Arriving too early to catch a train from Manningtree station, a friend and I used up the time looking at the Mistley towers, only a short distance away.

The Mistley Towers are the remaining east and west ends of a now demolished church which sat between them. Despite this, these fragments are perhaps the most important Georgian buildings in Essex designed by Robert Adam, one of the greatest neo-classical architects. The original church was part of a redevelopment of Mistley as a fashionable spa town which required the employment of a celebrity architect. These ambitious plans never took off and Mistley was to remain an obscure Essex town unknown to polite Georgian society.

In 1870 when the main body of the church was destroyed the towers at each end were left - perhaps to be reused as a pair of family mausoleums. A Victorian gothic church was built to replace it about a hundred yards further up the road. This is larger and also an ambitious work, completely faced in stone. It would have been a huge effort and cost a fortune to bring the material hundreds of miles to the site which has no indigenous stone.

It’s a mystery why the Adam church was destroyed, perhaps it was too small, or it got subsidence being so near the estuary, but I’ve always believed that buildings that are loved don’t get pulled down. People find ways of keeping the most impractical buildings. I think it was the victim of a change in fashion, and a fashion that had idealogical zeal behind it .With the ascendency of Ruskin and Pugin, classical architecture fell from favour as they saw it as representative of all that is wrong with society; pagan in origin, mechanical in spirit, fake and to top it all - ‘foreign’. Gothic by contrast they saw as the authentic English and the true Christian style. It is hard to underestimate how deeply permeated this was into the minds of Victorians, so deeply they were prepared to spend fortunes on rectifying the situation.

The two towers look superb and I feel almost better than if there was a church between. This is probably because I love pairs of things and follies more than I love ecclesiastical architecture. You can get into one of these towers by fetching a key from The Mistley Thorn, a pub a short distance away down the high street, which we duly did. The inside is not particularly exciting, a handsome Georgian commandment board dominates the east wall, but that’s about it.

It would have been a highly unusual church, entered from the side with towers, I racked my brains for precedents. The only one I could think of is Sant’Agnese in Piazza Navona, Rome by Borromini, if you ignore the dome. This would be an unlikely source for an architect whose work is seen as a reaction to buildings like this designed in a florid baroque style. Surely the well-mannered neo-classicist would not allow himself to be influenced by the ‘licentious’ curves of Borromini. But Adam certainly would have known this church having lived in Rome from 1755 to 1757. Also, his mentor Piranesi depicted it in his Vedute de Roma.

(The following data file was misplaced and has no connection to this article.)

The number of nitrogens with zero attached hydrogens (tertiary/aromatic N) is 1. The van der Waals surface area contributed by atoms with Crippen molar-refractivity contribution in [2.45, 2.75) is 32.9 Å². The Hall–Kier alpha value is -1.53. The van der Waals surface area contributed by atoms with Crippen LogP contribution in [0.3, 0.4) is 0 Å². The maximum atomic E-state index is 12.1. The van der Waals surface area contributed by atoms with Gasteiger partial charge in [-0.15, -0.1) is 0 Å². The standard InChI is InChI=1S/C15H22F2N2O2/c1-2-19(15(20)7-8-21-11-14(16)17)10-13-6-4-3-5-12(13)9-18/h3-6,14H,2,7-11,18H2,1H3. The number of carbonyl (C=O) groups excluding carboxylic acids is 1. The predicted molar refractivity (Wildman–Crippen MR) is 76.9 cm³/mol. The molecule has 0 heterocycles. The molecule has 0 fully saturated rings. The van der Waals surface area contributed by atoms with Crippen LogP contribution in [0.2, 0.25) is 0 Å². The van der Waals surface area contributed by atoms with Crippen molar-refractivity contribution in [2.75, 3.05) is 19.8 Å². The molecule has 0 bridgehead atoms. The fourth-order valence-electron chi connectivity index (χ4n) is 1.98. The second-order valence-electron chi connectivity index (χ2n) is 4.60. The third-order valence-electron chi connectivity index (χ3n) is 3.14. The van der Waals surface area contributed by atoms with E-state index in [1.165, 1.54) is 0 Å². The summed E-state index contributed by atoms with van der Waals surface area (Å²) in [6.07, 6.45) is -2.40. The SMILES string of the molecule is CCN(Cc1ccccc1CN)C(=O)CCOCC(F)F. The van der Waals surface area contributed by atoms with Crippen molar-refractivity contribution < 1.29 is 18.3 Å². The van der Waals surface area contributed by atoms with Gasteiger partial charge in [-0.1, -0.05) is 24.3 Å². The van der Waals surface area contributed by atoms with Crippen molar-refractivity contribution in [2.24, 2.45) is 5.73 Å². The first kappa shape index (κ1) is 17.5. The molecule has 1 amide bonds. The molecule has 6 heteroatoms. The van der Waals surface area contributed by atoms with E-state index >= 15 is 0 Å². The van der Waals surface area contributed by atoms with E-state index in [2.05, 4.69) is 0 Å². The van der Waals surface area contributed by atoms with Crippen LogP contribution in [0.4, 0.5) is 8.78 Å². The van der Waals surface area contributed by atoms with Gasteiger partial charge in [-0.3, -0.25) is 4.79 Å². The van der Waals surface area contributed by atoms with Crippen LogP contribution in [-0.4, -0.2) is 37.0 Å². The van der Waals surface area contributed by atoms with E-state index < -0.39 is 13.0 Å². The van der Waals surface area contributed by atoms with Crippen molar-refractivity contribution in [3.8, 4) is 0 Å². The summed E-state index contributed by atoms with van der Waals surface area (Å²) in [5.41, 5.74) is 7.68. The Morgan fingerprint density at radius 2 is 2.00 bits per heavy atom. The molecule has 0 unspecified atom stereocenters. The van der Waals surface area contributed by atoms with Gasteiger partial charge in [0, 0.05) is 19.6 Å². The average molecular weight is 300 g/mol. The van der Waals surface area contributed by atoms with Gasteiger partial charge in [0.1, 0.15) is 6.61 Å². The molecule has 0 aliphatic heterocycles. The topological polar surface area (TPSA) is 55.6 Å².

I like to think of Adam as a secret baroque fan. Certainly, the exuberant use of colour and exotic marbles which Adam frequently used seems quite similar to the work of Bernini. A baroque side chapel and Adam’s Ante Room at Syon to the uninitiated could be by the same hand. Also, he knew and sketched the pumpkin dome at Hadrian’s Villa which had a profound influence on both him and Borromini who reproduce his interpretation at S. Ivo.

This made me wonder whether the neo-classicists were so opposed to the baroque as the neat chapters of history books suggest. The reality is that artistic movements overlap and re-emerge in ways that do not suit simple classification. The problem with writing about architectural history is that it is often presented as a coherent narrative, to be read sentence by sentence in which each paragraph builds the story heading towards an ultimate goal, but the goals of art history are hard to define, often multiple and shifting. It seems more about kicking the ball around the pitch and enjoying the beautiful game for its own sake. Coupled with this is, our understanding of art history is irretrievably damaged by Ruskin and Pugin where we cannot help but understand architecture in terms of goodies and baddies each fighting for dominance and smashing down the work of the previous generation. Truly great architects, like Adam, ignored stylistic differences, stealing from everyone whether pagan or catholic. His genius was to reimagine these influences in ways which were unimaginable to the original architects to reflect his own particular style of architecture for which he is famous throughout the world.

Francis Terry

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